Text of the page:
- Gender – Several studies have revealed that female grizzlies tend to be more day-active while male grizzlies prefer to hunt more at night. The reason why they do this is still a wide controversy in the science world. But this alone is enough to tell you just how dicey it is to conclude whether bears are diurnal or nocturnal.
- Inter-Species Interactions – Now, in areas where black and brown bears are both active, studies have found black bears to be more active during the day and grizzly bears more active at night. Presumably, this is so that black bears can avoid being attacked by grizzly bears.
- Hunger and Time of Year – Bears usually tend to eat more in Spring right after hibernation and in Fall just before hibernation. Scientists say that they do this to put on weight. So, at these times, you can expect that bears will be more active around the clock.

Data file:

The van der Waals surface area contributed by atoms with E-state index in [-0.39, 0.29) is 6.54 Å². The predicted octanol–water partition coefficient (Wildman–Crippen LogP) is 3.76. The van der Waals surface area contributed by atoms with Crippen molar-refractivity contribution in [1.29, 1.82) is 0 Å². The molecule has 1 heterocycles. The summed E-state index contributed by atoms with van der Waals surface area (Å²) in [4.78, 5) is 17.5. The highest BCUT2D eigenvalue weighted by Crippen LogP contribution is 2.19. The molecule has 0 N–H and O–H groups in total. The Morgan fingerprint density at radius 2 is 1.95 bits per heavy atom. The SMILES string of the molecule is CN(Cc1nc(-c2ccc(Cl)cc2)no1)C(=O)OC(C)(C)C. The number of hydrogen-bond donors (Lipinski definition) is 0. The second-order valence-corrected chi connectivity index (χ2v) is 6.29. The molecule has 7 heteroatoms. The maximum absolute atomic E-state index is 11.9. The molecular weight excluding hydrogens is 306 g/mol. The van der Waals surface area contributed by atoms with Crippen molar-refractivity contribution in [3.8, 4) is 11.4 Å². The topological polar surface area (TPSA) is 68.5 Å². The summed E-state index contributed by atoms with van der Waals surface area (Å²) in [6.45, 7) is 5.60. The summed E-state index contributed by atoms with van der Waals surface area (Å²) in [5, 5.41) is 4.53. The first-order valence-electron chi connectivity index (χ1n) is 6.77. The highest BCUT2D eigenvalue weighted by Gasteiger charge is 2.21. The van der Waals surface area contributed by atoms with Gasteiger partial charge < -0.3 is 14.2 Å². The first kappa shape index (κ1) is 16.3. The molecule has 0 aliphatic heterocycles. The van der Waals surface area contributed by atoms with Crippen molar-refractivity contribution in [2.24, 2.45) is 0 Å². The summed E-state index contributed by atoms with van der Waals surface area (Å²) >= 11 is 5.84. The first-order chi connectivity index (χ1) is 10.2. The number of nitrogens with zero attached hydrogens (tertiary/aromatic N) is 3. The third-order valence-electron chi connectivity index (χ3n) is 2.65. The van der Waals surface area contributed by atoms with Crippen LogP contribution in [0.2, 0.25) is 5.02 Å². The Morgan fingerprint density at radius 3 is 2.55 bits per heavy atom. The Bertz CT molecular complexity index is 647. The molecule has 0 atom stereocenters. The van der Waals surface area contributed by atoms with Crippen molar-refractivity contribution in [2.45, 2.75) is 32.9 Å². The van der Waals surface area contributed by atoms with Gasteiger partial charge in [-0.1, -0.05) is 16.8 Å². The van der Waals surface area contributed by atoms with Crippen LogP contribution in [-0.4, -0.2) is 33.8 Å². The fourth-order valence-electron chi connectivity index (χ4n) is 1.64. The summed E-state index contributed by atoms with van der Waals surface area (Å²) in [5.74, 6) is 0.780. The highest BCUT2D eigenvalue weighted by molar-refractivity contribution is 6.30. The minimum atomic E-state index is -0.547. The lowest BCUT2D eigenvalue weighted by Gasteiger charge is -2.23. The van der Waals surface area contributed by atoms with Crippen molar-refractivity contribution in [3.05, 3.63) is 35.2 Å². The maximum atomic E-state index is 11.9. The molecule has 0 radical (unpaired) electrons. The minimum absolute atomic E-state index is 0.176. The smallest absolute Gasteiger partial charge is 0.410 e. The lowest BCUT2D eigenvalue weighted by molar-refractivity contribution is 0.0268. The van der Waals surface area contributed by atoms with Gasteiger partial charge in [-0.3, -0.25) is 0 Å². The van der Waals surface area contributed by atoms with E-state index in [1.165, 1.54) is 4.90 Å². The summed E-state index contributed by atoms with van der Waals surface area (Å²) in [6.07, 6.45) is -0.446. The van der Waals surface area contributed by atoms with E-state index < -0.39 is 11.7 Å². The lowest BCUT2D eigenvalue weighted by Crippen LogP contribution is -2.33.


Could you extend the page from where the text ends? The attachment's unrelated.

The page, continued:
Oftentimes, it’s true that bears’ activity depends on whether they live in areas close to human activity or not.
In fact, bears that live in many places of high human use tend to become nocturnal. But unlike many believed, they, surprisingly, do this in order to avoid people. In fact, campers often report coming across bears at night. And the explanation for this is that bears will usually avoid the camping sites during the day. When it’s nighttime, they can head into campgrounds because that’s when they think they’re safe from humans.
But then again, some bears have become habituated to people. So, to gain access to human’s plentiful buffet of improperly stored garbage and other attractants, these bears remain active during the day. Therefore, most bears are neither nocturnal nor diurnal. Rather, they are crepuscular, meaning they are active at dawn and dusk. This is one of the reasons why most people hunt bears during the day, between dawn and dusk.